WASHINGTON • Those who tuned in to NBC's The Voice on Sunday night may have noticed something a little unusual: a celebrity, on network television, sans make-up.
Grammy-winning R&B singer Alicia Keys, one of Season 11's judges/ coaches, no longer wears make-up, a decision she described publicly in May: "I don't want to cover up anymore. Not my face, not my mind, not my soul, not my thoughts, not my dreams, not my struggles, not my emotional growth. Nothing."
Her bare, freckled face has garnered attention before Sunday's one-hour preview of Season 11 of The Voice. She was photographed on the red carpet of the BET Awards in June, when about seven million viewers tuned into the show, which also featured her performing.
However, now an even bigger audience will regularly see her make-up-free face on the NBC series, which drew just over 13 million viewers last season.
Perhaps, it is fitting that she will be on a show premised on celebrity coaches choosing singers blindly so the decisions "are based solely on voice and not on looks".
Every now and then, celebrities upload #nomakeup selfies to social media. Even the ever-made-up reality television star Kim Kardashian does it from time to time.
Few famous women, though, have staked out such a definitive stance as Keys.
The process that led her to alter her public image came after years of fame and feeling insecure, as she wrote in actress Lena Dunham's Lenny Letter: "I was finally uncovering just how much I censored myself and it scared me. Who was I anyway? Did I even know HOW to be brutally honest anymore? Who I wanted to be?
"I didn't know the answers exactly, but I desperately wanted to.
"In one song I wrote, called When A Girl Can't Be Herself, it says, 'In the morning from the minute that I wake up/What if I don't want to put on all that makeup/Who says I must conceal what I'm made of/ Maybe all this Maybelline is covering my self-esteem'.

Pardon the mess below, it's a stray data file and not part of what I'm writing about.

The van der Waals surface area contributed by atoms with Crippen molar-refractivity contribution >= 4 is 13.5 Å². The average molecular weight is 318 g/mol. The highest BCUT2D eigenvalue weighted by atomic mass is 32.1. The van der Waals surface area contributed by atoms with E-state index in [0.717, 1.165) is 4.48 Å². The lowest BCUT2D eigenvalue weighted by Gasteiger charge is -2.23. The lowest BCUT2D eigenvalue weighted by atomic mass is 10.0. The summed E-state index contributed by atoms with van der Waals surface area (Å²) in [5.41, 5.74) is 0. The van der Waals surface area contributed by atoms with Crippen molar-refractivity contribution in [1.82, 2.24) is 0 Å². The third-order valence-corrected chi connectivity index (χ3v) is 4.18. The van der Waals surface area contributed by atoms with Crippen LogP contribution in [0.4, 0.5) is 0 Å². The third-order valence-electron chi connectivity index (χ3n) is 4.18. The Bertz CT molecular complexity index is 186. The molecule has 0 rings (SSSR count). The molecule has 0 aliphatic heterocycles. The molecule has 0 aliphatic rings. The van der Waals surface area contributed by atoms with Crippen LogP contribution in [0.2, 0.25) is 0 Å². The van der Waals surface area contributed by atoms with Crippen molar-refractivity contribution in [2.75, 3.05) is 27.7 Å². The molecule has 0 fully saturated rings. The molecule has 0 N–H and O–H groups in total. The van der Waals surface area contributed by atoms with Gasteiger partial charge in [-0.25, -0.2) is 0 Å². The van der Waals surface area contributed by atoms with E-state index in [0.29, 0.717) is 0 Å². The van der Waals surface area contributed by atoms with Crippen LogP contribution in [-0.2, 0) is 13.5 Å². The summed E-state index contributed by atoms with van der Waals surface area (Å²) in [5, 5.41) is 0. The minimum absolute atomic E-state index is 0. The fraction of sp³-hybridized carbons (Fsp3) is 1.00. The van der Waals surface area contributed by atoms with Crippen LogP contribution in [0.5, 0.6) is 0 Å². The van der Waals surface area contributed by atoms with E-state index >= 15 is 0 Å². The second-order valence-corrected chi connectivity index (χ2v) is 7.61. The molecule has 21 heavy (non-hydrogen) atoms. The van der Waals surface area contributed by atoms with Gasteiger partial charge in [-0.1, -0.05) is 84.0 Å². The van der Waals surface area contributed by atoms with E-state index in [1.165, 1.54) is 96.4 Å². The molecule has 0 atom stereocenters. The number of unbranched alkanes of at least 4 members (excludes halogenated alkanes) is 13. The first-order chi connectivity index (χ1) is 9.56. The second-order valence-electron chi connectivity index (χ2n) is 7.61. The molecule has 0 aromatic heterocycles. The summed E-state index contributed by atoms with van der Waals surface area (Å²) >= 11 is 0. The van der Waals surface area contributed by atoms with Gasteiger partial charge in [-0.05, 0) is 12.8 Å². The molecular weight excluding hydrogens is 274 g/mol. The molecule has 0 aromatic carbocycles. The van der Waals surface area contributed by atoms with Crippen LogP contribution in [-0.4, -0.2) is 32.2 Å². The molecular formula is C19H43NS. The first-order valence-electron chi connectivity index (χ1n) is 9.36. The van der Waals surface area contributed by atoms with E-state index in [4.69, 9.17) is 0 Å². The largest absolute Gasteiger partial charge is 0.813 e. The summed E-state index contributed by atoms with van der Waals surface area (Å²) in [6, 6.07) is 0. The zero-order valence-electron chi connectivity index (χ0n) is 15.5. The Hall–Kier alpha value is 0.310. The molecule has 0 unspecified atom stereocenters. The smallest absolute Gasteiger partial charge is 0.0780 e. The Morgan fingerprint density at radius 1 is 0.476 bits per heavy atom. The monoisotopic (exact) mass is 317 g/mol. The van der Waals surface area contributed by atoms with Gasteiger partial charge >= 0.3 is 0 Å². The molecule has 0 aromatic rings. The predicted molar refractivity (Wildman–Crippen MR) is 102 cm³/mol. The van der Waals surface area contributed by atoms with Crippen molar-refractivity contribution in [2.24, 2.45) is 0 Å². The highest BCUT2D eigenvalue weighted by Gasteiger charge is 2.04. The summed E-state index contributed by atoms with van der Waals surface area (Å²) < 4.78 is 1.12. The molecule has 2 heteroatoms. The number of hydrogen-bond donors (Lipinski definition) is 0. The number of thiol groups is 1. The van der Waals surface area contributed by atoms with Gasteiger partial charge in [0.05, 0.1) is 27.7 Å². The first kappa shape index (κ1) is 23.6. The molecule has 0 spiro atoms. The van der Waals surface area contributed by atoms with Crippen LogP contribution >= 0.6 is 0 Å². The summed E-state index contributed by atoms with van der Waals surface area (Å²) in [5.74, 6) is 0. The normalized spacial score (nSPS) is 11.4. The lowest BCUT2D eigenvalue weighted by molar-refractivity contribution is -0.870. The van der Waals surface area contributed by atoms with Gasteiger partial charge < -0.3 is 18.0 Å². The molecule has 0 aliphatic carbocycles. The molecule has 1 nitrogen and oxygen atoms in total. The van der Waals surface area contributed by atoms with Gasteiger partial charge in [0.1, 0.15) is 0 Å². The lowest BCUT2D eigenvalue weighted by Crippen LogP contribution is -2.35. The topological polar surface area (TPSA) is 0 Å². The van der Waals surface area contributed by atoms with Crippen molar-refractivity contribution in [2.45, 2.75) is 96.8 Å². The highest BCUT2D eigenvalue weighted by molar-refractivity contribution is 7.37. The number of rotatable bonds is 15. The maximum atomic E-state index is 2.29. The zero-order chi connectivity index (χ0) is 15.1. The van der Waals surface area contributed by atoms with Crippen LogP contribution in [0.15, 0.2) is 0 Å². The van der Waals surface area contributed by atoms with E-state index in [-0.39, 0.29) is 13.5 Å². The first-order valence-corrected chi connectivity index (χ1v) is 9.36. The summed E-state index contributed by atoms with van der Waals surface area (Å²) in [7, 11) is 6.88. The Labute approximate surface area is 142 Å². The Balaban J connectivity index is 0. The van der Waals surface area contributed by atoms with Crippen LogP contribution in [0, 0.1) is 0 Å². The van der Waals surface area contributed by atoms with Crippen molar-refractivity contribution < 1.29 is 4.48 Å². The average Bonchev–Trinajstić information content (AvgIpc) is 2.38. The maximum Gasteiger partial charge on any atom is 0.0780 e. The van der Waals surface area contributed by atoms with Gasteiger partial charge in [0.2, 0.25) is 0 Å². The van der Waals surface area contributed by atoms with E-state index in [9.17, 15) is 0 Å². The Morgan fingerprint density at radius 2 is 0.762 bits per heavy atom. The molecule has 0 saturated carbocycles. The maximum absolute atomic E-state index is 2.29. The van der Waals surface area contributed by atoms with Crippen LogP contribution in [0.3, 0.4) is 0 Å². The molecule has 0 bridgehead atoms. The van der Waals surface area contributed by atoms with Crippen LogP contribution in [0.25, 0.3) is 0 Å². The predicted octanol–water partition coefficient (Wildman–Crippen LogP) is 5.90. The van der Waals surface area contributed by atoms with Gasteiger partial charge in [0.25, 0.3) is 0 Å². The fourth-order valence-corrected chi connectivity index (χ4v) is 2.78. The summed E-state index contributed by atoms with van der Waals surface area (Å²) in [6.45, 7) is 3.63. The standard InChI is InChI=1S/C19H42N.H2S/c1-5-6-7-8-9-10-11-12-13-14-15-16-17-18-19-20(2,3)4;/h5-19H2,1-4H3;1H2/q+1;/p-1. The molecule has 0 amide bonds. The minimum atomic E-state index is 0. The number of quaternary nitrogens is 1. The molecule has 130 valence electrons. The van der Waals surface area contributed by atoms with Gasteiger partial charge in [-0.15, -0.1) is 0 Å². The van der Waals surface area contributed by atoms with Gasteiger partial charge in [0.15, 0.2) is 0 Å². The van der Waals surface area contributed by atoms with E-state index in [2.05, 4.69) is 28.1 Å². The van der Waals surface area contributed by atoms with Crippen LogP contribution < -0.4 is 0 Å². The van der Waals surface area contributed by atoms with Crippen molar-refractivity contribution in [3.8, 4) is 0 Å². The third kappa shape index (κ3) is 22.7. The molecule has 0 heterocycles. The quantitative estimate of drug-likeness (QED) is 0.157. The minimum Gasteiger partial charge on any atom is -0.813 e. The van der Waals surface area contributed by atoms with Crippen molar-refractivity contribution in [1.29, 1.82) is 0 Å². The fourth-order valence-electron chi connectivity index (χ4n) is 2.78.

"No disrespect to Maybelline, the word just worked after the maybe. But the truth is... I was really starting to feel like that - that, as I am, I was not good enough for the world to see.
"This started manifesting on many levels and it was not healthy.
"Every time I left the house, I would be worried if I didn't put on make-up: What if someone wanted a picture?? What if they POSTED it???
"These were the insecure, superficial, but honest thoughts I was thinking. And all of it, one way or another, was based too much on what other people thought of me.
"I found my way to meditation and I started focusing on clarity and a deeper knowing of myself. I focused on cultivating strength and conviction and put a practice in place to learn more about the real me."
But the moment that led to her no-make-up revelation came when she arrived at a photo shoot for her new single, In Common.
She had just come from the gym and her face was "totally raw", she wrote. "As far as I was concerned, this was my quick run-to-the- shoot-so-I-can-get-ready look, not the actual photo-shoot look."
The photographer told her, "I have to shoot you right now, like this! The music is raw and real, and these photos have to be too", Keys wrote.
At first unsure, the singer eventually relented. "I swear it is the strongest, most empowered, most free and most honestly beautiful that I have ever felt," she wrote about the experience and resulting images.
Later, she appeared on the cover of Fault magazine, freckles and all.
In the trailer ahead of The Voice's season preview, Keys says: "You're able to hear someone, true, for who they are. And that's what music is."